Writing byte stream as jpeg format to disk

Navkirat Singh navkirats at gmail.com
Thu Aug 26 23:25:38 CEST 2010

On 27-Aug-2010, at 2:40 AM, Robert Kern wrote:

> On 8/26/10 3:47 PM, Navkirat Singh wrote:
>> On 27-Aug-2010, at 1:57 AM, MRAB wrote:
>>> On 26/08/2010 21:14, Navkirat Singh wrote:
>>>> On 27-Aug-2010, at 1:32 AM, Dave Angel wrote:
>>>>> Navkirat Singh wrote:
>>>>>> Hey guys,
>>>>>> I am programming a webserver, I receive a jpeg file with the POST
>>>>>> method.The file (.jpeg) is encoded in bytes, I parse the bytes by
>>>>>> decoding them to a string. I wanted to know how i could write the
>>>>>> file (now a string) as a jpeg image on disk. When I try to encode the
>>>>>> same string to a bytes and write them in binary format to disk, the
>>>>>> file is not recognized as jpeg. I would be grateful if someone could
>>>>>> help me with this.
>>>>>> Regards,
>>>>>> Nav
>>>>> If by "decoding them to a string" you mean converting to Unicode, then
>>>>> you've already trashed the data. That's only valid if the bytes had
>>>>> been encoded from valid Unicode characters, and then only if you use
>>>>> the corresponding decoding technique.
>>>>> If you mean some other decoding, then the question is meaningless
>>>>> without telling us just what the decoding is, preferably with some code.
>>>>> It also might be useful to know what version of Python you're using,
>>>>> when you post the code.
>>>>> DaveA
>>>> Dave,
>>>> I am using Python3 and I receive a byte stream with a jpeg attached sent
>>>> by the web browser over a socket, which looks like this:
>>>> b': image/jpeg\r\nAccept: text/*\r\nReferer:
>>>>\r\nAccept-Language: en-us\r\nAccept-Encoding:
>>>> gzip, deflate\r\nContent-Length: 91783\r\nConnection:
>>>> keep-alive\r\n\r\n\xff\xd8\xff\xe0\x00\x10JFIF\x00\x01\x01\x00\x00\x01\x00\x01\x00\x00\xff\xdb\x00\x84\x00\x03\x02\x02\x03\x02\x02\x03\x03\x03\x03\x04\x03\x03\x04\x05\x08\x05\x05\x04\x04\x05\n\x07\x07\x06\x08\x0c\n\x0c\x0c\x0b\n\x0b\x0b\r\x0e\x12\x10\r\x0e\x11\x0e\x0b\x0b\x10\x16\x10\x11\x13\x14\x15\x15\x15\x0c\x0f
>>>> From the above, I need to:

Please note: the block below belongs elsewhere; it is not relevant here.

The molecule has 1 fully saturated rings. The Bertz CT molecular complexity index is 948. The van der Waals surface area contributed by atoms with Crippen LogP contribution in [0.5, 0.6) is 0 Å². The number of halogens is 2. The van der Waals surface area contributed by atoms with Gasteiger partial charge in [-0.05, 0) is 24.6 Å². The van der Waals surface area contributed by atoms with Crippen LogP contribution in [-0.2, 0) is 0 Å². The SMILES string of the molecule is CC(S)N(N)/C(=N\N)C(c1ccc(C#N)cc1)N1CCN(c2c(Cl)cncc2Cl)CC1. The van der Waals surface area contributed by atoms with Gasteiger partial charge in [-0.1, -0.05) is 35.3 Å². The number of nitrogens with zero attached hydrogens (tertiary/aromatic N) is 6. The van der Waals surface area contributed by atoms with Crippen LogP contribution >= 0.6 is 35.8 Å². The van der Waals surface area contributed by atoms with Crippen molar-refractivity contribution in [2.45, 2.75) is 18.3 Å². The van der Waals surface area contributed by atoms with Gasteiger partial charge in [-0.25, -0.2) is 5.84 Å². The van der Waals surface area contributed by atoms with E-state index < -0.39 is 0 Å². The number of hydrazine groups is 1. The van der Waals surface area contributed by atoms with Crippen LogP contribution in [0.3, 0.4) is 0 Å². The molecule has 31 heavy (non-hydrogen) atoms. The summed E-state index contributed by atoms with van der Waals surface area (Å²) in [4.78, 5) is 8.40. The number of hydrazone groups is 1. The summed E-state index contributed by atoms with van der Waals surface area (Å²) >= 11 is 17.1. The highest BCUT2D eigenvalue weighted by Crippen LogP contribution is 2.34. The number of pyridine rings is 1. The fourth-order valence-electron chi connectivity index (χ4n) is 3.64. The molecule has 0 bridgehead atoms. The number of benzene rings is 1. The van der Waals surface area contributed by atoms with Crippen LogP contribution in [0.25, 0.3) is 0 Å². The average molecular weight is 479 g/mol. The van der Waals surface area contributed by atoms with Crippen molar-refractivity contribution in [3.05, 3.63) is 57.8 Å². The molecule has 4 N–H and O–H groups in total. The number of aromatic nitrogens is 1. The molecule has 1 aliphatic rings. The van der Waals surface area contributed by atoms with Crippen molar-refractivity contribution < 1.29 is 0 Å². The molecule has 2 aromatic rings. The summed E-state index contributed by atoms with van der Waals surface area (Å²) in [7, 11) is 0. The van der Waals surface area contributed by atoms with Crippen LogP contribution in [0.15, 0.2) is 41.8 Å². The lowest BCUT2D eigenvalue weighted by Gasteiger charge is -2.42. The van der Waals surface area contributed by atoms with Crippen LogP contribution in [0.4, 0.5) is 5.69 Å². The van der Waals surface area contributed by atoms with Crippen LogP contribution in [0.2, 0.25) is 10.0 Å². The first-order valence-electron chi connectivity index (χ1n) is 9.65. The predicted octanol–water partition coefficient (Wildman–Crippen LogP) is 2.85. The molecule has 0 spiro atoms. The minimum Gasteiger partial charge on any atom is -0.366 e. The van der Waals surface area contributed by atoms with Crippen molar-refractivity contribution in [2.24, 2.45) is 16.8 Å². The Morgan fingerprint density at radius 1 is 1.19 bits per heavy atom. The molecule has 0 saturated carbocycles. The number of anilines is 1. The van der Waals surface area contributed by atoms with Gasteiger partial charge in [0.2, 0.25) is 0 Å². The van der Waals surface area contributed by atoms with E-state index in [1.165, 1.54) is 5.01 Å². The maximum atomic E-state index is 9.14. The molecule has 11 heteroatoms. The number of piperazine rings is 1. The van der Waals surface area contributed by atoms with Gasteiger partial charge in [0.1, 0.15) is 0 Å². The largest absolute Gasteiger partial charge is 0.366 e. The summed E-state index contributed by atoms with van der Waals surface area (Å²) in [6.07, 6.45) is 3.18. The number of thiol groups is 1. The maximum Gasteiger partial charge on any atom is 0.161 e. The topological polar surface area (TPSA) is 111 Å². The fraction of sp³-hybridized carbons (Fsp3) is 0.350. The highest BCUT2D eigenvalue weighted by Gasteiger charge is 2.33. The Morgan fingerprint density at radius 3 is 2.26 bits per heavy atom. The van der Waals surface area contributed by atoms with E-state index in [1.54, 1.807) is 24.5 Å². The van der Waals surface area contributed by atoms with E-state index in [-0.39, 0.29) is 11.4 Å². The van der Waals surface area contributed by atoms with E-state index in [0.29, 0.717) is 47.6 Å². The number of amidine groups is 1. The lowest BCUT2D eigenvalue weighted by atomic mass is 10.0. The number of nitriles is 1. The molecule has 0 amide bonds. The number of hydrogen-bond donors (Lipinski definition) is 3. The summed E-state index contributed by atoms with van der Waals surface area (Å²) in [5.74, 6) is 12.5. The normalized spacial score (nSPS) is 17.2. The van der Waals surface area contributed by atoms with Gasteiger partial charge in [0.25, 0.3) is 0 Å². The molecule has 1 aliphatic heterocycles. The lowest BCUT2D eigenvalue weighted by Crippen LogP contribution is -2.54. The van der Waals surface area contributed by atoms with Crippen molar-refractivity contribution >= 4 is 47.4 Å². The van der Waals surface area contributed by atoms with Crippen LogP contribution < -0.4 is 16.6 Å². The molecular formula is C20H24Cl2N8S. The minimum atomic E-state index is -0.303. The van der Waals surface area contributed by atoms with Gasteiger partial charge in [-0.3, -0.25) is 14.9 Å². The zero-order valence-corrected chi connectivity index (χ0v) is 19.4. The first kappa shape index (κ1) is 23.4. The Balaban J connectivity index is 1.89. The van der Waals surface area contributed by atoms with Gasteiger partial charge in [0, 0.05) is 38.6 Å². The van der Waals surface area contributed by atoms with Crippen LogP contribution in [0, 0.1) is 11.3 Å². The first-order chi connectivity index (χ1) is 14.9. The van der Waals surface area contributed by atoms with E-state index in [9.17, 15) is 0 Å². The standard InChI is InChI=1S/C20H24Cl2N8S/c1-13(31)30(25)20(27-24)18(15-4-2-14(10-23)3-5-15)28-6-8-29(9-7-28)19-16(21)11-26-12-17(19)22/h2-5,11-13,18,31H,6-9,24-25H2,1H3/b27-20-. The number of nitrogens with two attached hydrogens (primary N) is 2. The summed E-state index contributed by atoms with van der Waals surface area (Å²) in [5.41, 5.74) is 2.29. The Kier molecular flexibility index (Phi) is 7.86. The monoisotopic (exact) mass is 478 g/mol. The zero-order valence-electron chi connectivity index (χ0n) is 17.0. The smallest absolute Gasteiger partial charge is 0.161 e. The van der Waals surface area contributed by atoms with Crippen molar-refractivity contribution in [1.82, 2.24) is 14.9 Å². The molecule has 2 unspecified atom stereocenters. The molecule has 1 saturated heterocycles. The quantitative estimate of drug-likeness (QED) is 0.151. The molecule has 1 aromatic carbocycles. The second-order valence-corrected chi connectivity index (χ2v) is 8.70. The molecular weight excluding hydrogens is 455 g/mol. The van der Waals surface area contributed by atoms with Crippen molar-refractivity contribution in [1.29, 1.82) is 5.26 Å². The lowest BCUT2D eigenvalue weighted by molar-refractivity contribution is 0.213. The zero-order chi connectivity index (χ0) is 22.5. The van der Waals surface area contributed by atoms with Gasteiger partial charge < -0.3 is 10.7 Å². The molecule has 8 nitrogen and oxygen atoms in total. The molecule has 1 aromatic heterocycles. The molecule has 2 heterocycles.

>>>> a) Split the header content from the image content, which comes after
>>>> the keep-alive\r\n\r\n part
>>>> b) Then write the image content to file for further use as a jpeg.
>>> Try:
>>>    image = header.split(b'keep-alive\r\n\r\n', 1)[-1]
>>>    open(image_path, 'wb').write(image)
>>> --
>>> http://mail.python.org/mailman/listinfo/python-list
>> I think I forgot to mention that the original is a stream of bytes decoded using ISO-8859-1 as utf-8 trhrew errors (lack of knowlegdge again).
>> @MRAB - the split() method in python 3 works only on strings and throws an error if I try to use bytes
> This is incorrect.
> Python 3.1.2 (r312:79360M, Mar 24 2010, 01:33:18)
> [GCC 4.0.1 (Apple Inc. build 5493)] on darwin
> Type "help", "copyright", "credits" or "license" for more information.
> >>> bytes = b'Connection: keep-alive\r\n\r\nbody'
> >>> bytes.split(b'\r\n\r\n', 1)[-1]
> b'body'
> FYI: the JPEG data is not in the header. The b'\r\n\r\n' sequence delimits the header from the body. Do not rely on "Connection: keep-alive" being the last header.
> -- 
> Robert Kern
> "I have come to believe that the whole world is an enigma, a harmless enigma
> that is made terrible by our own mad attempt to interpret it as though it had
> an underlying truth."
>  -- Umberto Eco
> -- 
> http://mail.python.org/mailman/listinfo/python-list

Thanks Everyone,

@Robert - Thanks a lot for your time :-) , I did know that the body starts after the occurrence two CRLF sequences, but I was following RFC2616 as a guide, which specifically mentions:

	"The presence of a message-body in a request is signaled by the inclusion of a
     Content-Length or Transfer- Encoding header field in the
          request’s message-headers"

Which has not been done by the author of the library, hence I said what I did. Or I have misunderstood the RFC


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